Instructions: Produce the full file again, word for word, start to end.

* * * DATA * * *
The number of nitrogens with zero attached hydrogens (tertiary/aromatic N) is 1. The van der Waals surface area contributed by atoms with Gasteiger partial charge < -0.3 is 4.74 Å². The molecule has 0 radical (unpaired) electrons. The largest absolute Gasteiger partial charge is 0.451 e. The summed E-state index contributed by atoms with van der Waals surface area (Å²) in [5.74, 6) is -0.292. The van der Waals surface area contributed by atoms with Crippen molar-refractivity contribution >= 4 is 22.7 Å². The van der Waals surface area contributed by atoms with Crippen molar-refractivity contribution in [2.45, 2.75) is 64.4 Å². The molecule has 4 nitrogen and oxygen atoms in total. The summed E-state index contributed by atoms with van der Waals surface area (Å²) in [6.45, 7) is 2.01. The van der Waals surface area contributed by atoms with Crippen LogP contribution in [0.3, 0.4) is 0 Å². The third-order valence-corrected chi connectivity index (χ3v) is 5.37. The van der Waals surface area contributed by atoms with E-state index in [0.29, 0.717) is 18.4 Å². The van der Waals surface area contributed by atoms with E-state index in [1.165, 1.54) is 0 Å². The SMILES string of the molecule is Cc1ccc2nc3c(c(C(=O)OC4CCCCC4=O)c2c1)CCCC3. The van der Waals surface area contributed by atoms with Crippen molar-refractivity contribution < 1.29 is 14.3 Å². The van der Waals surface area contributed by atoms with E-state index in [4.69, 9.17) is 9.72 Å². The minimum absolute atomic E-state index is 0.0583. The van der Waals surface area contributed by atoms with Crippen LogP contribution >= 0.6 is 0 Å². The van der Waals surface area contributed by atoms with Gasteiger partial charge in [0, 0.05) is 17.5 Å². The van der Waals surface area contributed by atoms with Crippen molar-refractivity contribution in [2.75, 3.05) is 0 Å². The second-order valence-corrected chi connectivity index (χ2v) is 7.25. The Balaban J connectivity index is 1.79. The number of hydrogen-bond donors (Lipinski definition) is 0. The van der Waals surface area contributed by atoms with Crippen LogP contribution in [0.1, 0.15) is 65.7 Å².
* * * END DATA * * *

The number of nitrogens with zero attached hydrogens (tertiary/aromatic N) is 1. The van der Waals surface area contributed by atoms with Gasteiger partial charge < -0.3 is 4.74 Å². The molecule has 0 radical (unpaired) electrons. The largest absolute Gasteiger partial charge is 0.451 e. The summed E-state index contributed by atoms with van der Waals surface area (Å²) in [5.74, 6) is -0.292. The van der Waals surface area contributed by atoms with Crippen molar-refractivity contribution >= 4 is 22.7 Å². The van der Waals surface area contributed by atoms with Crippen molar-refractivity contribution in [2.45, 2.75) is 64.4 Å². The molecule has 4 nitrogen and oxygen atoms in total. The summed E-state index contributed by atoms with van der Waals surface area (Å²) in [6.45, 7) is 2.01. The van der Waals surface area contributed by atoms with Crippen LogP contribution in [0.3, 0.4) is 0 Å². The third-order valence-corrected chi connectivity index (χ3v) is 5.37. The van der Waals surface area contributed by atoms with E-state index in [0.29, 0.717) is 18.4 Å². The van der Waals surface area contributed by atoms with E-state index in [1.165, 1.54) is 0 Å². The SMILES string of the molecule is Cc1ccc2nc3c(c(C(=O)OC4CCCCC4=O)c2c1)CCCC3. The van der Waals surface area contributed by atoms with Crippen molar-refractivity contribution < 1.29 is 14.3 Å². The van der Waals surface area contributed by atoms with E-state index in [4.69, 9.17) is 9.72 Å². The minimum absolute atomic E-state index is 0.0583. The van der Waals surface area contributed by atoms with Crippen LogP contribution >= 0.6 is 0 Å². The van der Waals surface area contributed by atoms with Gasteiger partial charge in [0, 0.05) is 17.5 Å². The van der Waals surface area contributed by atoms with Crippen molar-refractivity contribution in [2.75, 3.05) is 0 Å². The second-order valence-corrected chi connectivity index (χ2v) is 7.25. The Balaban J connectivity index is 1.79. The number of hydrogen-bond donors (Lipinski definition) is 0. The van der Waals surface area contributed by atoms with Crippen LogP contribution in [0.1, 0.15) is 65.7 Å².